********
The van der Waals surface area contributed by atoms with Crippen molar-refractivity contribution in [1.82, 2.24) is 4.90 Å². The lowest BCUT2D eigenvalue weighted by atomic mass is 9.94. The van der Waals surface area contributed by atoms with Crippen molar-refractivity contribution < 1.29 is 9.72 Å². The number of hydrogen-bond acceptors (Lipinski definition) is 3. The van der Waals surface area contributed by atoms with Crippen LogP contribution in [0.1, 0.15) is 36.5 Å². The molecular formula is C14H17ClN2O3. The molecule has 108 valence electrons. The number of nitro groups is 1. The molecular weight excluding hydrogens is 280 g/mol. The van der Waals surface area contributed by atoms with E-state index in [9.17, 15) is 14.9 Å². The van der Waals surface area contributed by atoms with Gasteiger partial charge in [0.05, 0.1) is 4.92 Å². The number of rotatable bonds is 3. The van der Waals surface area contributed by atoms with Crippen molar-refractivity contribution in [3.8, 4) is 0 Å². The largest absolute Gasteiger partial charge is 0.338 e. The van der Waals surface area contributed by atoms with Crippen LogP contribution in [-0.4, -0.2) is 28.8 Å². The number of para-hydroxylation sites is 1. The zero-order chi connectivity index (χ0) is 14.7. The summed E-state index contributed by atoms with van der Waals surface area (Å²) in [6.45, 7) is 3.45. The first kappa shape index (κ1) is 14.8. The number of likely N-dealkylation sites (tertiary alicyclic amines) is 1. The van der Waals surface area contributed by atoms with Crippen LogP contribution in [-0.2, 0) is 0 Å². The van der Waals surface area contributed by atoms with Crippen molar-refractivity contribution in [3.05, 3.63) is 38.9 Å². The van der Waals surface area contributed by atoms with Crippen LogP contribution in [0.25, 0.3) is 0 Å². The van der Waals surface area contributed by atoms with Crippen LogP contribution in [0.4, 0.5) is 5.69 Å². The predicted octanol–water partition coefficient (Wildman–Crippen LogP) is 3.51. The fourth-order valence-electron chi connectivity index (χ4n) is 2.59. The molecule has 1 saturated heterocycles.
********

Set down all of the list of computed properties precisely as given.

The van der Waals surface area contributed by atoms with Crippen molar-refractivity contribution in [1.82, 2.24) is 4.90 Å². The lowest BCUT2D eigenvalue weighted by atomic mass is 9.94. The van der Waals surface area contributed by atoms with Crippen molar-refractivity contribution < 1.29 is 9.72 Å². The number of hydrogen-bond acceptors (Lipinski definition) is 3. The van der Waals surface area contributed by atoms with Crippen LogP contribution in [0.1, 0.15) is 36.5 Å². The molecular formula is C14H17ClN2O3. The molecule has 108 valence electrons. The number of nitro groups is 1. The molecular weight excluding hydrogens is 280 g/mol. The van der Waals surface area contributed by atoms with E-state index in [9.17, 15) is 14.9 Å². The van der Waals surface area contributed by atoms with Gasteiger partial charge in [0.05, 0.1) is 4.92 Å². The number of rotatable bonds is 3. The van der Waals surface area contributed by atoms with Crippen molar-refractivity contribution in [3.8, 4) is 0 Å². The largest absolute Gasteiger partial charge is 0.338 e. The van der Waals surface area contributed by atoms with Crippen LogP contribution in [-0.4, -0.2) is 28.8 Å². The number of para-hydroxylation sites is 1. The zero-order chi connectivity index (χ0) is 14.7. The summed E-state index contributed by atoms with van der Waals surface area (Å²) in [6.45, 7) is 3.45. The first kappa shape index (κ1) is 14.8. The number of likely N-dealkylation sites (tertiary alicyclic amines) is 1. The van der Waals surface area contributed by atoms with Crippen LogP contribution in [-0.2, 0) is 0 Å². The van der Waals surface area contributed by atoms with Crippen molar-refractivity contribution in [3.05, 3.63) is 38.9 Å². The van der Waals surface area contributed by atoms with Crippen LogP contribution in [0.25, 0.3) is 0 Å². The van der Waals surface area contributed by atoms with Crippen LogP contribution in [0.4, 0.5) is 5.69 Å². The predicted octanol–water partition coefficient (Wildman–Crippen LogP) is 3.51. The fourth-order valence-electron chi connectivity index (χ4n) is 2.59. The molecule has 1 saturated heterocycles.